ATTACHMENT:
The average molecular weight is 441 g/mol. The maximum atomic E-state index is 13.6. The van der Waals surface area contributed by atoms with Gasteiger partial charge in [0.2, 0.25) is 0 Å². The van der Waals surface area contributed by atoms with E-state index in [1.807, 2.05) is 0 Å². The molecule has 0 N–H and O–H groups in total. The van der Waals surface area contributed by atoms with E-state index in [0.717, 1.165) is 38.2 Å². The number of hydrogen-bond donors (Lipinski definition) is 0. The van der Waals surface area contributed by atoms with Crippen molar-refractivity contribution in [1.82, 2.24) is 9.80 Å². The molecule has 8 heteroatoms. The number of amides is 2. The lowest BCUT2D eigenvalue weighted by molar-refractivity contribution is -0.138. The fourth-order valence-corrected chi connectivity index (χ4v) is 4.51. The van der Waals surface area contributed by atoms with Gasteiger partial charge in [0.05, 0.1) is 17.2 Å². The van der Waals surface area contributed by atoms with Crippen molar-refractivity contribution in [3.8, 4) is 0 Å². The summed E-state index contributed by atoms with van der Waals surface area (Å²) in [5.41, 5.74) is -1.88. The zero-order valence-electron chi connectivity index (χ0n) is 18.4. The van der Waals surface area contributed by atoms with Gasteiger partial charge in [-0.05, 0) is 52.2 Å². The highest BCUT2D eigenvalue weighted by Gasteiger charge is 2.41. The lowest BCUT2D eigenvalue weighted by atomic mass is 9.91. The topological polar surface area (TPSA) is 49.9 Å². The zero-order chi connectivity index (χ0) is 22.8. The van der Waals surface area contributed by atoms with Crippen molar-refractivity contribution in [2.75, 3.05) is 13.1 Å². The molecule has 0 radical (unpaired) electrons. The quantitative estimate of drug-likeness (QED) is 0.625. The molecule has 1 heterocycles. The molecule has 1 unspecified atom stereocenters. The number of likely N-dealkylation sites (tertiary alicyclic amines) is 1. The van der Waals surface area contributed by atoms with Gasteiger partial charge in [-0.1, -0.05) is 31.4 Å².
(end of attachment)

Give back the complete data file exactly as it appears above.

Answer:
The average molecular weight is 441 g/mol. The maximum atomic E-state index is 13.6. The van der Waals surface area contributed by atoms with Gasteiger partial charge in [0.2, 0.25) is 0 Å². The van der Waals surface area contributed by atoms with E-state index in [1.807, 2.05) is 0 Å². The molecule has 0 N–H and O–H groups in total. The van der Waals surface area contributed by atoms with E-state index in [0.717, 1.165) is 38.2 Å². The number of hydrogen-bond donors (Lipinski definition) is 0. The van der Waals surface area contributed by atoms with Crippen molar-refractivity contribution in [1.82, 2.24) is 9.80 Å². The molecule has 8 heteroatoms. The number of amides is 2. The lowest BCUT2D eigenvalue weighted by molar-refractivity contribution is -0.138. The fourth-order valence-corrected chi connectivity index (χ4v) is 4.51. The van der Waals surface area contributed by atoms with Gasteiger partial charge in [0.05, 0.1) is 17.2 Å². The van der Waals surface area contributed by atoms with Crippen molar-refractivity contribution in [3.8, 4) is 0 Å². The summed E-state index contributed by atoms with van der Waals surface area (Å²) in [5.41, 5.74) is -1.88. The zero-order valence-electron chi connectivity index (χ0n) is 18.4. The van der Waals surface area contributed by atoms with Gasteiger partial charge in [-0.05, 0) is 52.2 Å². The highest BCUT2D eigenvalue weighted by Gasteiger charge is 2.41. The lowest BCUT2D eigenvalue weighted by atomic mass is 9.91. The topological polar surface area (TPSA) is 49.9 Å². The zero-order chi connectivity index (χ0) is 22.8. The van der Waals surface area contributed by atoms with Crippen molar-refractivity contribution in [2.75, 3.05) is 13.1 Å². The molecule has 0 radical (unpaired) electrons. The quantitative estimate of drug-likeness (QED) is 0.625. The molecule has 1 heterocycles. The molecule has 1 unspecified atom stereocenters. The number of likely N-dealkylation sites (tertiary alicyclic amines) is 1. The van der Waals surface area contributed by atoms with Gasteiger partial charge in [-0.1, -0.05) is 31.4 Å².